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The Night Abraham Called to the Stars: Poems Paperback – Apr 2002

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4 of 4 people found the following review helpful
The Night Abraham Called to the Stars 27 Nov. 2006
By GirlPowerNazi - Published on
Format: Paperback
The title poem, refered to as "clunky" by the Publishers Weekly reviewer, is also one of the first poems of the many, many that I have read and collected that really spoke to me. It is one that I enjoy reading still today.

Perhaps this collection is technically inferior in some ways that more studied men than I might disdain, but it feels like a Hermann Hesse novel to me: I know that it isn't the "best" literature, but it is literature that inspires me to feel and contemplate, which makes it a favorite of mine.
3 of 3 people found the following review helpful
Part of a larger conversation 1 Aug. 2010
By Douglas Bass - Published on
Format: Paperback
There are some things I like about these poems.

In this volume, Robert Bly has introduced a number of readers to the ghazal form, which is a good thing. It's my understanding that he's taken a small amount of poetic license with the form, but I don't have a problem with that.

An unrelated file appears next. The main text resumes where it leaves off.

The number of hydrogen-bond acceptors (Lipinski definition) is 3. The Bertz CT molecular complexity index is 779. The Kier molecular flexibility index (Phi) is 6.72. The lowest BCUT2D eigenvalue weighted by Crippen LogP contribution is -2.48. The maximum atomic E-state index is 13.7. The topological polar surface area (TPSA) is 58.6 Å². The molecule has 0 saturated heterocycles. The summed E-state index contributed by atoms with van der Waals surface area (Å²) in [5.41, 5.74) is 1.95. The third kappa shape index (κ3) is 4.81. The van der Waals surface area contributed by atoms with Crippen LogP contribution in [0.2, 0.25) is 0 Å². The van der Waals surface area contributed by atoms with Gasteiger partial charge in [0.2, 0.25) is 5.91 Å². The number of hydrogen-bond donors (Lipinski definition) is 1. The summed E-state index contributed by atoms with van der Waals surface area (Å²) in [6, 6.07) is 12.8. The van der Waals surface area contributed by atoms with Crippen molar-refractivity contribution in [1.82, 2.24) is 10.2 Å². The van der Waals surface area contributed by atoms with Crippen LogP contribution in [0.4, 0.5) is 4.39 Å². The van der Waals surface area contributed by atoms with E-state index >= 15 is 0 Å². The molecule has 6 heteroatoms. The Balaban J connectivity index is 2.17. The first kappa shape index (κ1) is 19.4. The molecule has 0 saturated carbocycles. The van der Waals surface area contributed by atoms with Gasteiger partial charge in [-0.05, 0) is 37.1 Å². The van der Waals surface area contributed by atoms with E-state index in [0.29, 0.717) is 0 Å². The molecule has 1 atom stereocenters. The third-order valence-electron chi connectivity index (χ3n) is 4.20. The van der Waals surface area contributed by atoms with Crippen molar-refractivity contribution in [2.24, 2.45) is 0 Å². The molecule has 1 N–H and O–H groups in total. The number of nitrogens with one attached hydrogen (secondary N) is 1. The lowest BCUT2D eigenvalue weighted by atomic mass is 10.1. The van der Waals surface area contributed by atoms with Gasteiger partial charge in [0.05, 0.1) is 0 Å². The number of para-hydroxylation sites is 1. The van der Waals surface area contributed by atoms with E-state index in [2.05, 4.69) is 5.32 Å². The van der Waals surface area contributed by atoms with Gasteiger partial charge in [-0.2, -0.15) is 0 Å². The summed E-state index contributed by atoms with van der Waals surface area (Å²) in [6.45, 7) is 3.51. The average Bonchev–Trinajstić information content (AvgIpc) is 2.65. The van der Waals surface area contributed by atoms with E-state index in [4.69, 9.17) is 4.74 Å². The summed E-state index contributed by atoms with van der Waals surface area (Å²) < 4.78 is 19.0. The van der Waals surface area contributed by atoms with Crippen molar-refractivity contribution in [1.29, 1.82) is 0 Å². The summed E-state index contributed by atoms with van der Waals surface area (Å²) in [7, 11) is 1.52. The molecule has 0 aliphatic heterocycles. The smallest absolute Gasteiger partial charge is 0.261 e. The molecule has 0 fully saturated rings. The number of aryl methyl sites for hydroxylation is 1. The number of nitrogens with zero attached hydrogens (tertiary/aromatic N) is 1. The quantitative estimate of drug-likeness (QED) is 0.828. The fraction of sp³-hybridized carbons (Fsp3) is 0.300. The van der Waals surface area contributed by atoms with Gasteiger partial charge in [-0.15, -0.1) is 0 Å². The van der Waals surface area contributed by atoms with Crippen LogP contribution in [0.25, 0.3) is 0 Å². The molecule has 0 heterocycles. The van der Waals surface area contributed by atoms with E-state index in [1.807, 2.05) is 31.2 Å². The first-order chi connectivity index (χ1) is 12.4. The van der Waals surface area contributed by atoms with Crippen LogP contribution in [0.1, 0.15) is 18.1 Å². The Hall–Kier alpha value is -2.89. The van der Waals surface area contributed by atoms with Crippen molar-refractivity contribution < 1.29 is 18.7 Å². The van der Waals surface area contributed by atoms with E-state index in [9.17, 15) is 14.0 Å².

There are some great images that address the human condition, ("We are faithful companions to the unfaithful stars," "Beauty has reached us drenched in birth blood," "...we were born mortgaged and howling.")

Humanity is recognized as part of nature in this collection, and man and nature are together in the same wobbly old boat. Nature is just as fallen as mankind, we live in the kingdom of the serpent. "Every old frog is a son of Robespierre"

And yet, people try to be more than a badger digging in the mud, people try "to climb on the sounds of their lover's names toward God," as improbable as success might be.

There are some things I don't like about these poems.

"As I was saying to the Prince of Wales the other day, I just hate it when people drop names." And Bly does this in abundance in this volume. It would be nice if there were pictures of the paintings referenced in the poems, or even a little context about the people mentioned. That's why I'm not giving this book five stars.

I suggest that instead of reading this book by itself, you read it with the books "My Sentence Was a Thousand Years of Joy: Poems" (more poems by Bly) and "The Soul is Here for Its Own Joy: Sacred Poems from Many Cultures" (spiritual poems collected by Bly) The title poem is the first poem in The Night Abraham Called To The Stars, and "My sentence was a thousand years of joy." is the last line of the last poem in that book. Those two books are mirror images of each other, in a way. There's a section in "The Soul Is Here For Its Own Joy" about the animal soul, the Nafs, the mischief it can cause, and what to do about it. There were many places in "The Night Abraham Called To The Stars" where I recalled poems in "The Soul Is Here For Its Own Joy"
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